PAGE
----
Celebrating Asian Heritage Month in 2022: A watershed moment
Celebrating Asian Heritage Month has become increasingly vital in recent years, as the number of anti-Asian hate crimes has skyrocketed since the start of the coronavirus pandemic. In the United States, anti-Asian hate crimes increased by 339% in 2021. In Canada, reports of racist incidents are also on the rise.
To combat anti-Asian racism, particularly in North America, there is a variety of measures we can take. This includes strengthening laws against hate crimes and increasing Asian representation in public office.
At MBAGRADSCHOOLS, we believe education plays a crucial role in driving progress. Education gives us the skills and knowledge to shape the way we think, introducing us to new perspectives and, ultimately, allowing us to drive positive change in our own lives.
Nancy Wada, Concordia University alumna and current Executive Assistant to the Vice-President of Advancement at Concordia, says, “The fact that all of these movements are coming to light indicates that we as a society have a lot more to do in terms of listening to each other.” (01:34)
Through reading, listening, and learning about each other’s experiences, we can unify diverse communities and build a better, safer, world.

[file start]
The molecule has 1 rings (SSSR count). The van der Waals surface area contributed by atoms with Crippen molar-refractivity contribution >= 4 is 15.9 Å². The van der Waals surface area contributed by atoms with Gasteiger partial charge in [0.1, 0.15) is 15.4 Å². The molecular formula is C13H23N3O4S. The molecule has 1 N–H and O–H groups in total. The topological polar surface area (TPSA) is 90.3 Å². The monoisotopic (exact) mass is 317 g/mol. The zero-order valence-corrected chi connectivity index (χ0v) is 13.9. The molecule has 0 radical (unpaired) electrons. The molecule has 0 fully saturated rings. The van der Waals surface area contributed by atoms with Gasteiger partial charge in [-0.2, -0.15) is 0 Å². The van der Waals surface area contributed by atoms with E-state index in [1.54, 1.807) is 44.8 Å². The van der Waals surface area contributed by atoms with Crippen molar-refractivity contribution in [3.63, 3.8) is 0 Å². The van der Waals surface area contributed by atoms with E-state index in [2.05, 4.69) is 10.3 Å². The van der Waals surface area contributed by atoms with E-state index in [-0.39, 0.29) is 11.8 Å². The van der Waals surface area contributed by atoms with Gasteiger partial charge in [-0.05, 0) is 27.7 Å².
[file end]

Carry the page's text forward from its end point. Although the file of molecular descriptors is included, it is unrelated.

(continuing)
Building brave spaces
“As a person of Asian origin – as a person of Indian origin – I think it’s important for me to be able to express that identity in multiple ways,” Vivek Venkatesh shares. (00:57) Vivek is an alumnus (and current professor) at Concordia’s Department of Art Education and the UNESCO Co-Chair in Prevention of Radicalisation and Violent Extremism. He is also the Director of Project SOMEONE, an online platform that uses multimedia materials to build awareness and promote pluralism.
Vivek elaborates, “What we wanted to do with Project SOMEONE [was] two things: sensitize the public to the ill effects of hate, but also build spaces for pluralism [and] dialogue.” (01:50)
In the classroom, fostering a safe and inclusive learning environment is key, where students feel the freedom to make mistakes and engage in critical and civil discussions. More recently, educators have advocated for “brave spaces,” challenging environments that encourage equal participation.
As Nancy puts it, “Education is really about challenging yourself to do and learn things that you might not have otherwise considered.” (02:11)
Carrying the torch
The theme of Asian Heritage Month 2022 is “continuing a legacy of greatness,” empowering current and future generations to continue the fight for inclusion, equality, and empowerment.
These are “the Asian people day-to-day pushing forward, opening doors for others, [and] setting the example for the next generation [and] showing what’s possible,” says Concordia alumnus Ian Selvarajah. (02:30) Born in Sri Lanka, Ian moved to Canada when he was two years old. Today, Ian is a Senior Manager in Technology Consulting at EY. He recently founded a charity called Someone Like Me to promote diversity in leadership roles.
There is still a long way to go. But, with schools like Concordia that prioritize diversity and the creation of inclusive learning environments, we are hopeful for the next generation who will continue to champion equality and long-lasting progress.